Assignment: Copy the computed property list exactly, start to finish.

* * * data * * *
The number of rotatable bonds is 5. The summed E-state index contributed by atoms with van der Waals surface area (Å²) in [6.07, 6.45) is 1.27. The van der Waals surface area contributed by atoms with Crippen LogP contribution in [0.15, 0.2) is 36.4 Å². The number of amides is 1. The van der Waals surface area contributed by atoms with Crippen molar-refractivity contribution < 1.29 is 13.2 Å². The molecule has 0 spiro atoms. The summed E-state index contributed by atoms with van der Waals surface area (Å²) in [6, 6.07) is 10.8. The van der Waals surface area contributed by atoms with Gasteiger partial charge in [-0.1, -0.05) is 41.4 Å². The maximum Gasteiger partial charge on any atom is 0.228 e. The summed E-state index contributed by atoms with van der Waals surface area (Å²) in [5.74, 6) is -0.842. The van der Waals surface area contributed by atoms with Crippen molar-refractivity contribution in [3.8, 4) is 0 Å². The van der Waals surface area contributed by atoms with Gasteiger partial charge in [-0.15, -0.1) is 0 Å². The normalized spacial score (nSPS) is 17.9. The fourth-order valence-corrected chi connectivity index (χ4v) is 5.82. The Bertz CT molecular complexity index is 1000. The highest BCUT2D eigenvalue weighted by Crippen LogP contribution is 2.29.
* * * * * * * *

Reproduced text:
The number of rotatable bonds is 5. The summed E-state index contributed by atoms with van der Waals surface area (Å²) in [6.07, 6.45) is 1.27. The van der Waals surface area contributed by atoms with Crippen LogP contribution in [0.15, 0.2) is 36.4 Å². The number of amides is 1. The van der Waals surface area contributed by atoms with Crippen molar-refractivity contribution < 1.29 is 13.2 Å². The molecule has 0 spiro atoms. The summed E-state index contributed by atoms with van der Waals surface area (Å²) in [6, 6.07) is 10.8. The van der Waals surface area contributed by atoms with Gasteiger partial charge in [-0.1, -0.05) is 41.4 Å². The maximum Gasteiger partial charge on any atom is 0.228 e. The summed E-state index contributed by atoms with van der Waals surface area (Å²) in [5.74, 6) is -0.842. The van der Waals surface area contributed by atoms with Crippen molar-refractivity contribution in [3.8, 4) is 0 Å². The van der Waals surface area contributed by atoms with Gasteiger partial charge in [-0.15, -0.1) is 0 Å². The normalized spacial score (nSPS) is 17.9. The fourth-order valence-corrected chi connectivity index (χ4v) is 5.82. The Bertz CT molecular complexity index is 1000. The highest BCUT2D eigenvalue weighted by Crippen LogP contribution is 2.29.